LIP also relied upon s. 2(1)1 of the JPRA, which allows for, inter alia, the common law remedy of certiorari for administrative decisions of a public nature. LIP relied on Martineau v Matsqui Institution Inmate Disciplinary Board, [1980] SCR 602 at p 628 and Bot Construction Ltd v Ontario (Ministry of Transportation) (2009), 99 OR (3d) 104 (“Bot Construction”) for the authority that Certiorari is available as a general remedy to supervise the machinery of governmental decision-making.

With respect to the application of s. 2(1)1 of the JPRA on the facts presented, the Court distinguished the authorities relied upon by LIP stating that they either dealt with a formal consultation process prior to the launching of the request for proposals or the actual bid process, calling for tenders, or request for proposals. It found that each of those situations was distinguishable from the prequalification RFQ process. The Court then considered the dicta in Hub Excavating Ltd v Orca Estates Ltd, 2009 BCCA 167, where the British Colombia Court of Appeal stated that “[t]here is no free-standing duty of fairness in the bidding process independent of [the] contractual duty [arising on the formation of Contract A]”.

Ultimately, the Court accepted that the “weight of authority supports the position of the Sponsors that no duty of fairness arises at the stage where potential bidders are prequalified” and concluded that it could not judicially review the Sponsors’ decision. Nevertheless, the Court continued to consider the balance of the application.

The Court stated that had the Sponsors’ decision been subject to judicial review, it would have been assessed under the standard of reasonableness since the “challenge made by the LIP applicants is not really one of procedural fairness in that the Sponsors followed the process set out in the Project RFQ.”

Despite the Court finding that the proper standard of review was that of reasonableness, the Court considered the arguments made by LIP with respect to a breach by the Sponsors’ duty of procedural fairness. Ultimately, the Court rejected LIP’s argument that only large construction companies were able to meet the RFQ requirements, stating that obtaining an AFL was not a matter of financial resources. Rather, the Court found that LIP was slow in providing the information that Deloitte requested, and that Deloitte was being diligent in requesting information from LIP. Furthermore, the Court found that even if LIP was not given enough time to obtain an AFL, they remained silent and did not advise the Sponsors of their concerns, nor did they ask for an extension of the Submission Deadline. With respect to LIP’s argument that in their past experience with the Sponsors, they were not required to prepare an AFL, the Court stated that “to allow the position of the LIP applicants to prevail would mean that the Sponsors in situations like this would have to consider what each of the applicants might be thinking the Sponsors might do in light of their own unique experiences rather than relying on the clear language of the Project RFQ.” The Court found that in any event, the Sponsors did not breach any duty of fairness and that their decision was reasonable.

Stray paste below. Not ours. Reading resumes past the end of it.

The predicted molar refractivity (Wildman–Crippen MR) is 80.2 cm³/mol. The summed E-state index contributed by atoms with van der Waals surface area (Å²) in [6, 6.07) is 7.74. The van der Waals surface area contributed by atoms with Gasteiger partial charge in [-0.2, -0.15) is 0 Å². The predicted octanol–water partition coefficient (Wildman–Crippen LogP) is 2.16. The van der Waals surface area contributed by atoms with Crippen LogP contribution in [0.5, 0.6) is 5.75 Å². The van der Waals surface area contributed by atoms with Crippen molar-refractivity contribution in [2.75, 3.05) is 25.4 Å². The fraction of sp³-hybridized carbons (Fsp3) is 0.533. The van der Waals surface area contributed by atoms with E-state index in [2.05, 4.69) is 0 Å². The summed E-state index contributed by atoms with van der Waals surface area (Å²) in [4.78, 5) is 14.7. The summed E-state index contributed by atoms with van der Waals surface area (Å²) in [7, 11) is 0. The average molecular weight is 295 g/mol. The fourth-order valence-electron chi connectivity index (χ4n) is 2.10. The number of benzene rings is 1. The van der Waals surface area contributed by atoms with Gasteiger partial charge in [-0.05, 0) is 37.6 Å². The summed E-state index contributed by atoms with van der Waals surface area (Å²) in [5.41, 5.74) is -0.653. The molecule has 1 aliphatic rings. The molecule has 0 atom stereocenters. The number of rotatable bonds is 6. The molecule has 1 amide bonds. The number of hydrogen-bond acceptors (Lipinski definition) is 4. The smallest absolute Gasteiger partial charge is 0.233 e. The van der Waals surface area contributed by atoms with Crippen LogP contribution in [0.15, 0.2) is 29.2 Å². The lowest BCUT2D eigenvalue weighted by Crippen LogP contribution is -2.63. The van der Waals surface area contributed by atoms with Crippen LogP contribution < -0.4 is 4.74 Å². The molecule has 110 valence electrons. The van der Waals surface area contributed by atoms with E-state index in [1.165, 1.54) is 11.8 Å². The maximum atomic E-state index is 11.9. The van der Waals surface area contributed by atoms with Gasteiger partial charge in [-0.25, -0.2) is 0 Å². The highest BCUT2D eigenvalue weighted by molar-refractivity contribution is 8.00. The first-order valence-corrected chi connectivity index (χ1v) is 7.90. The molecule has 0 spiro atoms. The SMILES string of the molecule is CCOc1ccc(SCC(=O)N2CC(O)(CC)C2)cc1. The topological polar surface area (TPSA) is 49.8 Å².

With respect to the Sponsors’ argument that LIP was estopped from seeking judicial review, they relied upon a declaration from Grascan’s President and Chief Operating Officer, which stated, among other things, that “any omission or failure to substantially comply with a requirement included in the RFQ Documents may result in the Project RFQ Prequalification Submission being disqualified.” The Court found that this argument was supportive of its conclusion that the Sponsors did not breach any duty of fairness owed to LIP and that the Sponsors’ decision was reasonable.

Finally, the Court considered the Sponsors’ argument that relief should be denied on the basis of prejudice to the other compliant RFQ applicants. The Court emphasized that it was not necessary to consider this issue, however, that it agreed with the Sponsors that the compliant parties “would have a good complaint if the applicants were prequalified even though they did not comply with all the terms of the Project RFQ.”